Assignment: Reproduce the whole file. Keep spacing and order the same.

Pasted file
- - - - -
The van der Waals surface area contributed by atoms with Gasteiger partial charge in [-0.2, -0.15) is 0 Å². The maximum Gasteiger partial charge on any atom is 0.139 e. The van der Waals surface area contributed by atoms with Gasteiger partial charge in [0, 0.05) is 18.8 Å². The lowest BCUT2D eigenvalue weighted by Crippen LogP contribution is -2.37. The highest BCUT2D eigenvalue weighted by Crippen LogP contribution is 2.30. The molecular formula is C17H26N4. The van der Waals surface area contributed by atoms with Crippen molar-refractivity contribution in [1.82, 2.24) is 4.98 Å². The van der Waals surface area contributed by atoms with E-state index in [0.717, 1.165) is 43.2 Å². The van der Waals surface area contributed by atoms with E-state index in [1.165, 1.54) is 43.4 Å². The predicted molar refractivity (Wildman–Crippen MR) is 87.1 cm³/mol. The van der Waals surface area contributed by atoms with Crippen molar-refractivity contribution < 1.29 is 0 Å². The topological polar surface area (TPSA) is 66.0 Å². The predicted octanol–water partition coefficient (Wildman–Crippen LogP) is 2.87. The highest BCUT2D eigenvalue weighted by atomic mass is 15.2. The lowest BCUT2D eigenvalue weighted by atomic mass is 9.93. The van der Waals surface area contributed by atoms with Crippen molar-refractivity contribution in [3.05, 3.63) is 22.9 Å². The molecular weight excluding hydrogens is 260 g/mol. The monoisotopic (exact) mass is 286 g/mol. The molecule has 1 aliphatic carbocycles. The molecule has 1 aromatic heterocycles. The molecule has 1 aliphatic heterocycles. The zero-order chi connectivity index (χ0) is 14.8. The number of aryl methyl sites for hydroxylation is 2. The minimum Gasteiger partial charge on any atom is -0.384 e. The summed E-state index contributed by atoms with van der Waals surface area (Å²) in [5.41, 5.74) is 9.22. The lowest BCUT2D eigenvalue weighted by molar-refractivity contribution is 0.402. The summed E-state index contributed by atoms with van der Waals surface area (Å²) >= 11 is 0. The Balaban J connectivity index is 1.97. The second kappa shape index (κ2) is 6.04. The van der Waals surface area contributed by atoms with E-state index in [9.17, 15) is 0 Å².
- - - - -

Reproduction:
The van der Waals surface area contributed by atoms with Gasteiger partial charge in [-0.2, -0.15) is 0 Å². The maximum Gasteiger partial charge on any atom is 0.139 e. The van der Waals surface area contributed by atoms with Gasteiger partial charge in [0, 0.05) is 18.8 Å². The lowest BCUT2D eigenvalue weighted by Crippen LogP contribution is -2.37. The highest BCUT2D eigenvalue weighted by Crippen LogP contribution is 2.30. The molecular formula is C17H26N4. The van der Waals surface area contributed by atoms with Crippen molar-refractivity contribution in [1.82, 2.24) is 4.98 Å². The van der Waals surface area contributed by atoms with E-state index in [0.717, 1.165) is 43.2 Å². The van der Waals surface area contributed by atoms with E-state index in [1.165, 1.54) is 43.4 Å². The predicted molar refractivity (Wildman–Crippen MR) is 87.1 cm³/mol. The van der Waals surface area contributed by atoms with Crippen molar-refractivity contribution < 1.29 is 0 Å². The topological polar surface area (TPSA) is 66.0 Å². The predicted octanol–water partition coefficient (Wildman–Crippen LogP) is 2.87. The highest BCUT2D eigenvalue weighted by atomic mass is 15.2. The lowest BCUT2D eigenvalue weighted by atomic mass is 9.93. The van der Waals surface area contributed by atoms with Crippen molar-refractivity contribution in [3.05, 3.63) is 22.9 Å². The molecular weight excluding hydrogens is 260 g/mol. The monoisotopic (exact) mass is 286 g/mol. The molecule has 1 aliphatic carbocycles. The molecule has 1 aromatic heterocycles. The molecule has 1 aliphatic heterocycles. The zero-order chi connectivity index (χ0) is 14.8. The number of aryl methyl sites for hydroxylation is 2. The minimum Gasteiger partial charge on any atom is -0.384 e. The summed E-state index contributed by atoms with van der Waals surface area (Å²) in [5.41, 5.74) is 9.22. The lowest BCUT2D eigenvalue weighted by molar-refractivity contribution is 0.402. The summed E-state index contributed by atoms with van der Waals surface area (Å²) >= 11 is 0. The Balaban J connectivity index is 1.97. The second kappa shape index (κ2) is 6.04. The van der Waals surface area contributed by atoms with E-state index in [9.17, 15) is 0 Å².